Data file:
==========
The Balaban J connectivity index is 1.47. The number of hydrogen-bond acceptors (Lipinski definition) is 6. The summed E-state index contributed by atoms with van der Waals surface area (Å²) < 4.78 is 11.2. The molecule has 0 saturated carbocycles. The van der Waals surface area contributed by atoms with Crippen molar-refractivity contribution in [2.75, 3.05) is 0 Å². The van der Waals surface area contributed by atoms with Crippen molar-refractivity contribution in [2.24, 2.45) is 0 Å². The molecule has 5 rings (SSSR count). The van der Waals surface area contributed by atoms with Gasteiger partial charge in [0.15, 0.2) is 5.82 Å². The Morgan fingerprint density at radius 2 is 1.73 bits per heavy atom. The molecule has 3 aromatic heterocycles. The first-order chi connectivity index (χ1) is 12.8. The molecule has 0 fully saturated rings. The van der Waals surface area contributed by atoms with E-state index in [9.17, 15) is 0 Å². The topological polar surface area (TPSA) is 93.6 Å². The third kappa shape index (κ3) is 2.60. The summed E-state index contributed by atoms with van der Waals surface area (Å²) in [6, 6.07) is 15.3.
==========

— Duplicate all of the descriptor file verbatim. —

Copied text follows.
The Balaban J connectivity index is 1.47. The number of hydrogen-bond acceptors (Lipinski definition) is 6. The summed E-state index contributed by atoms with van der Waals surface area (Å²) < 4.78 is 11.2. The molecule has 0 saturated carbocycles. The van der Waals surface area contributed by atoms with Crippen molar-refractivity contribution in [2.75, 3.05) is 0 Å². The van der Waals surface area contributed by atoms with Crippen molar-refractivity contribution in [2.24, 2.45) is 0 Å². The molecule has 5 rings (SSSR count). The van der Waals surface area contributed by atoms with Gasteiger partial charge in [0.15, 0.2) is 5.82 Å². The Morgan fingerprint density at radius 2 is 1.73 bits per heavy atom. The molecule has 3 aromatic heterocycles. The first-order chi connectivity index (χ1) is 12.8. The molecule has 0 fully saturated rings. The van der Waals surface area contributed by atoms with E-state index in [9.17, 15) is 0 Å². The topological polar surface area (TPSA) is 93.6 Å². The third kappa shape index (κ3) is 2.60. The summed E-state index contributed by atoms with van der Waals surface area (Å²) in [6, 6.07) is 15.3.